Although there will be a transition period to adjust your accounts, it may be worth making the change earlier. A small business accountant can advise on the most suitable way to make the change.

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Keep accurate financial records

You must keep accurate records of your business income and expenditure so that you can calculate your profits for Income Tax.

As well as giving you an indication of the financial health of your business, the records could prove useful if you find errors in HMRC’s calculations or if you have to submit evidence if HMRC decides to investigate your tax affairs.

You must keep your records for at least 5 years after submission on 31st January. For example, if you submitted your 2020 to 2021 tax return online by 31st January 2022, you must keep your records until at least the end of January 2027.

Related: The rise of management accounting and its importance to small businesses

Submit an annual tax return

Once your business is running, you will have to file an annual self-assessment tax return. You can either complete a paper return or file online. If you file a paper return, you must submit the form to HMRC by 31st October. The latest online filing date is 31st January.

As you complete the self-assessment form, you must answer all the relevant questions accurately, providing information on your business, your income and expenditure relating to the business and any income from other sources, such as interest, benefits or capital gains.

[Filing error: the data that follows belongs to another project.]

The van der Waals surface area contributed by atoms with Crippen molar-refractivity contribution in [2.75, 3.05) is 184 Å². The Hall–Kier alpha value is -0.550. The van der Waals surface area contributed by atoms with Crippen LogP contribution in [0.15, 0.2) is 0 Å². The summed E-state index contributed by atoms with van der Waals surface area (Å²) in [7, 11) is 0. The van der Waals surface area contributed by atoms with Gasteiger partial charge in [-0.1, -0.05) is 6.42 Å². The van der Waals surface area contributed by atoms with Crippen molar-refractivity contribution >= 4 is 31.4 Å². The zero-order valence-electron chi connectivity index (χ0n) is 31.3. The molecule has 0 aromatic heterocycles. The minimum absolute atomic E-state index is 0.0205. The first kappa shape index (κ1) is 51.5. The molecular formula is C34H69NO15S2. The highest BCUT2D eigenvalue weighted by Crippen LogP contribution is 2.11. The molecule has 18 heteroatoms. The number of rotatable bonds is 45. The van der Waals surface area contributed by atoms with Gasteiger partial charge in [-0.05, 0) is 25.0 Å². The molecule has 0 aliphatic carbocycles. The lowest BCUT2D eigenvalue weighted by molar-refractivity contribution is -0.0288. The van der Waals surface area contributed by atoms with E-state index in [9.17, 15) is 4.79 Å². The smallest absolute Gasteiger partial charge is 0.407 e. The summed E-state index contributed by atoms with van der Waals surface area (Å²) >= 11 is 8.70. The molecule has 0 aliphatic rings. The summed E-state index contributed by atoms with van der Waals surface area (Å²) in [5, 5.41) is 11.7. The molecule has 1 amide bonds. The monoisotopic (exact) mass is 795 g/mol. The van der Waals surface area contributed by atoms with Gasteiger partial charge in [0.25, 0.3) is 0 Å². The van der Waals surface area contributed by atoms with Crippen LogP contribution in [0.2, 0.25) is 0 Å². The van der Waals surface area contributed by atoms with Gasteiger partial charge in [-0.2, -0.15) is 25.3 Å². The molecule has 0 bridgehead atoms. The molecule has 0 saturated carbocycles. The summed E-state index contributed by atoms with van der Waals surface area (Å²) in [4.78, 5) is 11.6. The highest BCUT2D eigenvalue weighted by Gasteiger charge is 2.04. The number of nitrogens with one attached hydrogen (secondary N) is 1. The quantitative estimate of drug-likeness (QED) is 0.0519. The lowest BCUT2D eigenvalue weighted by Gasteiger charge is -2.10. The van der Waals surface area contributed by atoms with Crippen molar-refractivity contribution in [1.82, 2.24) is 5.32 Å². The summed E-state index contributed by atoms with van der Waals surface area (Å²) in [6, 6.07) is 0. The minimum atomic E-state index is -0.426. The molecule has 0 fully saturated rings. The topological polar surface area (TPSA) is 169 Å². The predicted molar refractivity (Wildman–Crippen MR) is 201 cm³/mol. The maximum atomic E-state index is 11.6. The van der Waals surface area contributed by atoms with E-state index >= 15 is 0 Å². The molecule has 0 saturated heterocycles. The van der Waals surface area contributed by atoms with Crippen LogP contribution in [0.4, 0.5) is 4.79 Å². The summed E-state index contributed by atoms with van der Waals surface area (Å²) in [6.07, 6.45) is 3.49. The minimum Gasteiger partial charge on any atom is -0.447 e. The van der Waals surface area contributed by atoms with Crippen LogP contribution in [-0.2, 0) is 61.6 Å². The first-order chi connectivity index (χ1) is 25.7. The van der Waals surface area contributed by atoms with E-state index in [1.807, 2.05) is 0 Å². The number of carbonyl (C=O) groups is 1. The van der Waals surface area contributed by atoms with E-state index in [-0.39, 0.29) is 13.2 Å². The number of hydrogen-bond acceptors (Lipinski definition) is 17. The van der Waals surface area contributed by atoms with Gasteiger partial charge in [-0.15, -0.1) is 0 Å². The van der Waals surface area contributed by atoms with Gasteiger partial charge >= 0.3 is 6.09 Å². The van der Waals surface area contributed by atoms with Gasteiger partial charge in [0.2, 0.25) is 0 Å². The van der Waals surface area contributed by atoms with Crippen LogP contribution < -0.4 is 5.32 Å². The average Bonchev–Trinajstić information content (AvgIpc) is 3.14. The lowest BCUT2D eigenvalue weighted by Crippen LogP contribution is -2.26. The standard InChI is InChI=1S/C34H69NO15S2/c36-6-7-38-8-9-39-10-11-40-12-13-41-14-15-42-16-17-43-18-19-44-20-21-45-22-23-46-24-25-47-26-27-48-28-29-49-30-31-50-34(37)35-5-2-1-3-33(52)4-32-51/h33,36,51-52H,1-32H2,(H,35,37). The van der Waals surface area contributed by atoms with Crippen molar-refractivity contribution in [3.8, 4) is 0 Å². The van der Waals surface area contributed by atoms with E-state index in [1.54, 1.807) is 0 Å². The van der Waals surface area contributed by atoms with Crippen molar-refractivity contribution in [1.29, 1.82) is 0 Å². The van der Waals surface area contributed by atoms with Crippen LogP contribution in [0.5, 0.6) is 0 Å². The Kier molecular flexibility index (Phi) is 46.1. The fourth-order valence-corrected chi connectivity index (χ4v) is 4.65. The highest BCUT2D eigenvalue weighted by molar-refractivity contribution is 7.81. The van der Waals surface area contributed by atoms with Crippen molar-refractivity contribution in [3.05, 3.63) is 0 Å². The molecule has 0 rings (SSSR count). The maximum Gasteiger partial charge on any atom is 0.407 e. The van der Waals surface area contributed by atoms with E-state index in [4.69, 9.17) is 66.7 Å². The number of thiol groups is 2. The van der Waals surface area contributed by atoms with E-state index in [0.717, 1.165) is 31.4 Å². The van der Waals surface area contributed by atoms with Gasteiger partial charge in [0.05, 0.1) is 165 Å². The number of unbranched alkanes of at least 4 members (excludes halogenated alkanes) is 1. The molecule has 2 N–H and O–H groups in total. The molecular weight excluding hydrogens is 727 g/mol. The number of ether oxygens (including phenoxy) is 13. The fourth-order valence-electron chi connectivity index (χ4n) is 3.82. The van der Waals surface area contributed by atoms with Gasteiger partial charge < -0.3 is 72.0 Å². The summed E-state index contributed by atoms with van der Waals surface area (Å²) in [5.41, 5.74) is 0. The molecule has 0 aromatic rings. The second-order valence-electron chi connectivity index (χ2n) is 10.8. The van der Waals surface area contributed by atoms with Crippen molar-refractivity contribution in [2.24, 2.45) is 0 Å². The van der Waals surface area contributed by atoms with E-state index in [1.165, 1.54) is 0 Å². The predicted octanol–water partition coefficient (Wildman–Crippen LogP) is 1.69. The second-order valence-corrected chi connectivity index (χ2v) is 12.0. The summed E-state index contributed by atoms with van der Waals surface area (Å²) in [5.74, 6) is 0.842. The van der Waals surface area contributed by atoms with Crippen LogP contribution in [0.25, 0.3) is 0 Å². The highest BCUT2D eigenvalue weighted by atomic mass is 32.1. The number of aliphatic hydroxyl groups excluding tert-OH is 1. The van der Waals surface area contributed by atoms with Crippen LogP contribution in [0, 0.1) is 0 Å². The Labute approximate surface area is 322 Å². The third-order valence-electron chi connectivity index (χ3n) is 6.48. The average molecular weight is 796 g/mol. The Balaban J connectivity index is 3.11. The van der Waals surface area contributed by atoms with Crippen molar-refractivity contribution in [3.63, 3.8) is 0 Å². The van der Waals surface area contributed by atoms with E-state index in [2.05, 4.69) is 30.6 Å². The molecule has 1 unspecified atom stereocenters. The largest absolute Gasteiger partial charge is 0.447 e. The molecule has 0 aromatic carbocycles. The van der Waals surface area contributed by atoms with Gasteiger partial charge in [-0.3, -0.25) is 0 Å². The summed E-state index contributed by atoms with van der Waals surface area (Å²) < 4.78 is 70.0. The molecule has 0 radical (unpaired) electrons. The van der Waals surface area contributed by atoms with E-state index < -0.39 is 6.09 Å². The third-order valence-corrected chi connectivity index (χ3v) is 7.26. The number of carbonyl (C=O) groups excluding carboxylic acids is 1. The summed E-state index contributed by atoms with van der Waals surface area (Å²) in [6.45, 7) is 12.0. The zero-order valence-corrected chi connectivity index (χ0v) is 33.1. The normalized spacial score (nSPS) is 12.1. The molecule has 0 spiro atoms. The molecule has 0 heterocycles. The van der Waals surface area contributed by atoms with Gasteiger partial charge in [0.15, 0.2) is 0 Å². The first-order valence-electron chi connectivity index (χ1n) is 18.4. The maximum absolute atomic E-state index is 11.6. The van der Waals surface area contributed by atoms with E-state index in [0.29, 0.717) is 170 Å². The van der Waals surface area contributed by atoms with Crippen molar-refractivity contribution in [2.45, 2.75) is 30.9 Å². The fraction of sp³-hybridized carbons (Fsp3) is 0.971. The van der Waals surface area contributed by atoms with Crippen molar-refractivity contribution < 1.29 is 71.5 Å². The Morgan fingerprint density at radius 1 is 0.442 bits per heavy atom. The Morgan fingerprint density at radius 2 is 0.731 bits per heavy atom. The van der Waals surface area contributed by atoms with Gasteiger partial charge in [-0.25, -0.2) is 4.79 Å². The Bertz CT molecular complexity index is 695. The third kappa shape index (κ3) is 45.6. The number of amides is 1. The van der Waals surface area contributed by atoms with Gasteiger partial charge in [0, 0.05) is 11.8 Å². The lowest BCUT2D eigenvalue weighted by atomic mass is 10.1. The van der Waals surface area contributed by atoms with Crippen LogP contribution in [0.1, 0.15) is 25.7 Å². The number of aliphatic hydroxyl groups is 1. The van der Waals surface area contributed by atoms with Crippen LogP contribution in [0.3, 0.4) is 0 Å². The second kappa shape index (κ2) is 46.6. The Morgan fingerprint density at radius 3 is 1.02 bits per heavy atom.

Using the income and expenditure information you provide, HMRC will calculate your profit from the business and tell you the amount of Income Tax and National Insurance contributions you have to pay.

Pay your tax bill

If you agree with HMRC’s calculations, you must pay the due amount, which is normally in two instalments – 31st January and 31st July. You must pay by the correct date or HMRC may charge interest and penalties on any overdue amount.

If you are unable to pay by the due date, you must contact HMRC and explain your circumstances. You may be able to arrange a ‘Time to Pay’ agreement.

Register for VAT

You must register for VAT if your turnover is over £85,000. You can register voluntarily if it suits your business, for example if you sell to other VAT-registered businesses and want to reclaim the VAT.